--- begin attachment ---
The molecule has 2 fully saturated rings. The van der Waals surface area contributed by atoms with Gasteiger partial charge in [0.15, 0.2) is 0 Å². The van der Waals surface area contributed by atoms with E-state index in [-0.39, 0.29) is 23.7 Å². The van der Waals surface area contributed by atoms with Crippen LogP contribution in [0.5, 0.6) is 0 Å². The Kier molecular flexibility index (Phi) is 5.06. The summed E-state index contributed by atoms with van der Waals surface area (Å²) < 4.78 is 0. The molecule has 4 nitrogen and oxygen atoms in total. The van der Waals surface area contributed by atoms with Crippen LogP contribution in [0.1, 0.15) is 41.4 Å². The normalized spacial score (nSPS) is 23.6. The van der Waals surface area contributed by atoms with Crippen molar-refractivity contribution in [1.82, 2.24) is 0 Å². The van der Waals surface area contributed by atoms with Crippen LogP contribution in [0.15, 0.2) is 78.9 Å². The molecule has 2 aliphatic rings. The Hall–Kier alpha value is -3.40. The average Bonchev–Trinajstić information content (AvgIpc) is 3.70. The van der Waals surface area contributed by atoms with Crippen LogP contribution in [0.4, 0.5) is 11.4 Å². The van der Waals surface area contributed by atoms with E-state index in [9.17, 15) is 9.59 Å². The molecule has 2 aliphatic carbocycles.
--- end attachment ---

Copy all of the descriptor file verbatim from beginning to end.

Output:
The molecule has 2 fully saturated rings. The van der Waals surface area contributed by atoms with Gasteiger partial charge in [0.15, 0.2) is 0 Å². The van der Waals surface area contributed by atoms with E-state index in [-0.39, 0.29) is 23.7 Å². The van der Waals surface area contributed by atoms with Crippen LogP contribution in [0.5, 0.6) is 0 Å². The Kier molecular flexibility index (Phi) is 5.06. The summed E-state index contributed by atoms with van der Waals surface area (Å²) < 4.78 is 0. The molecule has 4 nitrogen and oxygen atoms in total. The van der Waals surface area contributed by atoms with Crippen LogP contribution in [0.1, 0.15) is 41.4 Å². The normalized spacial score (nSPS) is 23.6. The van der Waals surface area contributed by atoms with Crippen molar-refractivity contribution in [1.82, 2.24) is 0 Å². The van der Waals surface area contributed by atoms with Crippen LogP contribution in [0.15, 0.2) is 78.9 Å². The molecule has 2 aliphatic rings. The Hall–Kier alpha value is -3.40. The average Bonchev–Trinajstić information content (AvgIpc) is 3.70. The van der Waals surface area contributed by atoms with Crippen LogP contribution in [0.4, 0.5) is 11.4 Å². The van der Waals surface area contributed by atoms with E-state index in [9.17, 15) is 9.59 Å². The molecule has 2 aliphatic carbocycles.